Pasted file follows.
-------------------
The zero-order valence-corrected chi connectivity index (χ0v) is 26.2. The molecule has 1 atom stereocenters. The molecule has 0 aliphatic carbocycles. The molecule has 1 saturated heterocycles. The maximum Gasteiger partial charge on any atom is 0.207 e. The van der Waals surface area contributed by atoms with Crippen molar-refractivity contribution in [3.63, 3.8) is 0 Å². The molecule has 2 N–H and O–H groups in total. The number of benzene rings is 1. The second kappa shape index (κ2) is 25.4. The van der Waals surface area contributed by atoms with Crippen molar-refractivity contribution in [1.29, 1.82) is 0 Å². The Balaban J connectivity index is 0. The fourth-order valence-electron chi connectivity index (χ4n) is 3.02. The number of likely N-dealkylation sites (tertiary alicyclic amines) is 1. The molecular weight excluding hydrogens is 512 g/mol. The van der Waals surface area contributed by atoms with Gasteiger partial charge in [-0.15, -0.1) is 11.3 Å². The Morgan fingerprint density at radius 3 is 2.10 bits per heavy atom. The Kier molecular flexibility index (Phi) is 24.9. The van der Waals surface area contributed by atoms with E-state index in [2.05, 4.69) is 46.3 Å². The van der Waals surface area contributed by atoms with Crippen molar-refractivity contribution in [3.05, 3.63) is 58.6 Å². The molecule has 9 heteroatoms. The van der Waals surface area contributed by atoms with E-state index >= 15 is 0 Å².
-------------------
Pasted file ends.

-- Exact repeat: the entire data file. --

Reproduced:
The zero-order valence-corrected chi connectivity index (χ0v) is 26.2. The molecule has 1 atom stereocenters. The molecule has 0 aliphatic carbocycles. The molecule has 1 saturated heterocycles. The maximum Gasteiger partial charge on any atom is 0.207 e. The van der Waals surface area contributed by atoms with Crippen molar-refractivity contribution in [3.63, 3.8) is 0 Å². The molecule has 2 N–H and O–H groups in total. The number of benzene rings is 1. The second kappa shape index (κ2) is 25.4. The van der Waals surface area contributed by atoms with Crippen molar-refractivity contribution in [1.29, 1.82) is 0 Å². The Balaban J connectivity index is 0. The fourth-order valence-electron chi connectivity index (χ4n) is 3.02. The number of likely N-dealkylation sites (tertiary alicyclic amines) is 1. The molecular weight excluding hydrogens is 512 g/mol. The van der Waals surface area contributed by atoms with Gasteiger partial charge in [-0.15, -0.1) is 11.3 Å². The Morgan fingerprint density at radius 3 is 2.10 bits per heavy atom. The Kier molecular flexibility index (Phi) is 24.9. The van der Waals surface area contributed by atoms with E-state index in [2.05, 4.69) is 46.3 Å². The van der Waals surface area contributed by atoms with Crippen molar-refractivity contribution in [3.05, 3.63) is 58.6 Å². The molecule has 9 heteroatoms. The van der Waals surface area contributed by atoms with E-state index >= 15 is 0 Å².